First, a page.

Albert Einstein said: "I never think of the future - it comes soon enough."
From QSR to Retail, payments in this realm is changing at a rapid pace. With ongoing changes in customers’ expectations, traditional retailers want to change their business approach. The retail revolution is bringing in context-based services, allowing the physical world to merge with the virtual one. Add information around customer insights into the picture and you find the potential for far better opportunities and experiences. The industry as a whole is looking at Omni-Channel in a big way, so that connected customers can shop for and purchase the same items across different channels.
There is an ongoing evolution from single-channel to multi-channel experiences, and more recently to an omni-channel experience. This revolution is all about making sure the consumer experience with a brand is consistent. There are other factors fueling this, such as m-commerce and proximity marketing. Merchants are witnessing a paradigm shift in their businesses as a result of the increased availability of smartphones and tablets. These factors are leading to rapid transition in the form factor of the traditional brick-and-mortar space.
Here are some use cases highlighting the next generation of brick-and-mortar experiences:
eBay’s Smart Dressing Room
eBay had tied up with the fashion brand Rebecca Minkoff to deliver a unique retail experience at one of the brand’s stores in New York. Essentially, it involves a dressing room featuring a computerized mirror display. eBay used this display to drive the use of its mobile payment platform PayPal. The ‘smart dressing room’ recognizes the product you pick from the shelves, recommends other items in the store to pair with it with, and sends instructions about size, color, etc. to the sales clerk. The computerized mirror display gives the customer an option to check out then and there.
Here is an illustration of the smart display:
McDonalds’ Future Vision
McDonald’s was recently featured at SXSW, highlighting what a future McDonald’s outlet could look like. The QSR giant wants to utilize kiosks, smartphones, wearables, etc. to change the customer experience at McDonald’s outlets. McD is also working on an advanced app that will understand user behavior and keep track of order history more effectively. The McDonald’s of tomorrow could feature a new set of software and hardware. The hardware could include smart-kiosks which would allow customers to tap their phones and sync their accounts all through an app. Moreover, these kiosks would immediately receive your order history and provide relative recommendations– not just your regular menu. McDonald’s could possibly leverage the use of bluetooth beacons and enable proximity based payments. Even the tables would not be just ordinary tables, and would be interactive, providing customers with all sorts of entertainment while they wait for their orders.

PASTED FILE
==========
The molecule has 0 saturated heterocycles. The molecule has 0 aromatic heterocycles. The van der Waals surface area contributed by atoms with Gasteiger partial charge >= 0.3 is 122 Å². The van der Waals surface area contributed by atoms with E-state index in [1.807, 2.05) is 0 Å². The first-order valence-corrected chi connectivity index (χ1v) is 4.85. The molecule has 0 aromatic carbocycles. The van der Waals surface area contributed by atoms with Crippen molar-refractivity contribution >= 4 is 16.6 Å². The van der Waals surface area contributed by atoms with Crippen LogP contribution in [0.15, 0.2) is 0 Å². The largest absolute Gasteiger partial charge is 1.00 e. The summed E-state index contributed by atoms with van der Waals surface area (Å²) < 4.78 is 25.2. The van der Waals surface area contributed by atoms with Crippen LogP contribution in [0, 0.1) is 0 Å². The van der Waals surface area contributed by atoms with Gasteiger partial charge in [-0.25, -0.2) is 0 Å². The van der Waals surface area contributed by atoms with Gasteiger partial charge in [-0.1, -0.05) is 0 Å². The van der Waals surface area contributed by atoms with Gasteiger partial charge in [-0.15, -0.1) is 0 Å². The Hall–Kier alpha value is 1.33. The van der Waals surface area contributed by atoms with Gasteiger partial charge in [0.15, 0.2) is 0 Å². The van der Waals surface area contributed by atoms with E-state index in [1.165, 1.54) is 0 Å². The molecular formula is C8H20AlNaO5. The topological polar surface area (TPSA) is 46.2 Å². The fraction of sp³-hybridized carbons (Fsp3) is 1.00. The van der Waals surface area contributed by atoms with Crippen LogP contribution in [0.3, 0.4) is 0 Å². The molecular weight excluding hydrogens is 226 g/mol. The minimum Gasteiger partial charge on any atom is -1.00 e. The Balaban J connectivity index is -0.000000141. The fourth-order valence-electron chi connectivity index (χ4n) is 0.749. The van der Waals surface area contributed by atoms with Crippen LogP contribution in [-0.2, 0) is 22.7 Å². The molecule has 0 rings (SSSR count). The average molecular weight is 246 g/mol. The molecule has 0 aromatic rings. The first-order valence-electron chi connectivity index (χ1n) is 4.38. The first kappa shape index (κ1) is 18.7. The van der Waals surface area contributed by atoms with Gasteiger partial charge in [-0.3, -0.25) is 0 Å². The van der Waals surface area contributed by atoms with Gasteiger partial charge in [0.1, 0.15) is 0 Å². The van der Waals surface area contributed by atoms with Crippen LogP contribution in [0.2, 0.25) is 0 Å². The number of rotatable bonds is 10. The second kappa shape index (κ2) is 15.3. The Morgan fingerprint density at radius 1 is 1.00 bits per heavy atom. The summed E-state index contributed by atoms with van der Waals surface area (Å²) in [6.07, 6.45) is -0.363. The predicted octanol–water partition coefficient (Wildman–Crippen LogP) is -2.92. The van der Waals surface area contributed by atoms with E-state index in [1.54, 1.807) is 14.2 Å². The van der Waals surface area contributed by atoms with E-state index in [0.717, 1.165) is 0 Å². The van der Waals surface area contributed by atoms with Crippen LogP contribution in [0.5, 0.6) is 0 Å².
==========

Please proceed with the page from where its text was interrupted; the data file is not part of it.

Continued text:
Here is an illustration highlighting what the future McDonald’s could look like:
(Source & Image Credit: Fast Company)
Macy’s Smart Fitting Room
As part of the "Find Your Magic" campaign, Macy’s had featured the Magic Fitting Room to help harness the power of the Macy's brand while revealing the future of retail in a one-of-a-kind installation. Macy's Magic Fitting Room featured a large-scale mirror with multi-touch technology that interacts with a multi-touch tablet and lets customers browse, shop and "try-on" the latest must-have items virtually, placing the magic of style at the user's fingertips. Customers could flip through the latest fashion goods from some of Macy's top designers, and once complete, send the whole experience to their Facebook page, SMS, or email. The fitting room had featured a 72 inch mirror display which allowed customers to superimpose clothing onto their reflection.
Here is an illustration highlighting the smart fitting room:
(Image Credit: LBi UK)
Zebra Commerce at NRF 2015
The illustrations below highlight an interesting use case that was demonstrated by Zebra Technologies at NRF. This use case shows the use of BLE (Bluetooth low energy) beacons to display products on a digital display. The interesting thing to be noted here is that the product on the display changes based on the user in proximity. So, for example, based on the customer's demographic profile, the display shows the kind of food that would go with the wine.
This use case highlights how insightful data on customer behavior is collected via applications connected to social networks, or those that provide user information. Customers are recognized through the beacons when they enter the store and they are not only presented with products and reviews, but also with reviews conducted by people similar to the consumer.